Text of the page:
The infection is caused by inhaling spores of the fungus.
If mild, the lung infection causes flu-like symptoms and sometimes shortness of breath, but the infection may worsen and spread throughout the body, causing various symptoms.
The diagnosis can be confirmed by identifying the fungi in samples of infected materials examined under a microscope or cultured.
Treatment is with antifungal medications.
(See also Overview of Fungal Infections Overview of Fungal Infections Fungi are living organisms, but they are not plants or animals. All living things are divided into categories called kingdoms, and fungi have their own kingdom. Some fungi cause infections in... read more .)
The spores of Coccidioides are present in soil in the southwestern United States, the central valley of California, parts of New Mexico, Texas west of El Paso, northern Mexico, and parts of Central America and Argentina. They also can be found in Utah, Nevada, and southcentral Washington.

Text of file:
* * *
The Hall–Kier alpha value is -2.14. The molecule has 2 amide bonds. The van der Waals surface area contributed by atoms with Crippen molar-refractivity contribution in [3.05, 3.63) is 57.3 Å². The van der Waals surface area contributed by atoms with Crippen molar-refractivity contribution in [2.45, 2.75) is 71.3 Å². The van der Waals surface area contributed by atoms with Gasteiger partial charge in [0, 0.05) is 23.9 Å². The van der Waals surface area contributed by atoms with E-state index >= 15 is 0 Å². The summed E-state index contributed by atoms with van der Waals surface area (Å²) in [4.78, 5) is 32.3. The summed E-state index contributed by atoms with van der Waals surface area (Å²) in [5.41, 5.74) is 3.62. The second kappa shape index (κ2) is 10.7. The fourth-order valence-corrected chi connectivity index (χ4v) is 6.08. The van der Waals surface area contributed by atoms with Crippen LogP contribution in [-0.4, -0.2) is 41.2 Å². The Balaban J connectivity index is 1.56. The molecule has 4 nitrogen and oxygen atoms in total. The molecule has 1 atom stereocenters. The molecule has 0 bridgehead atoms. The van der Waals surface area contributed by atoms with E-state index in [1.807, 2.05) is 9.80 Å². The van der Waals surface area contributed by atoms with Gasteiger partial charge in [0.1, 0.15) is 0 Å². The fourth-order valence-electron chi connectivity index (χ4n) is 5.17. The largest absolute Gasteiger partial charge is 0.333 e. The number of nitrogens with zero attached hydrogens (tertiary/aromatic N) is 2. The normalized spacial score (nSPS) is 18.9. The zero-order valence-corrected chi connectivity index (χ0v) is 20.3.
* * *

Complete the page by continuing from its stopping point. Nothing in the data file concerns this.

Coccidioidomycosis causes about 15 to 30% of cases of community-acquired pneumonia Community-Acquired Pneumonia Community-acquired pneumonia is lung infection that develops in people who are not patients in a hospital, usually in people with a normal (competent) immune system, or in those who are immunocompromised... read more (a lung infection that develops in people who are not patients in a hospital) in metropolitan areas of Arizona such as Tucson and Phoenix.
In the United States, 20,003 cases of coccidioidomycosis were reported in 2019.
Coccidioidomycosis is acquired by inhaling spores. Spores are present in soil and can become airborne when the soil is disturbed and dust travels downwind. Farmers and others who work with or are exposed to disturbed soil are most likely to inhale the spores and become infected. People who become infected while traveling may not develop symptoms until after they go home.
Coccidioidomycosis occurs in two forms:
Acute primary coccidioidomycosis is a mild lung infection. The infection disappears without treatment. This form accounts for most cases.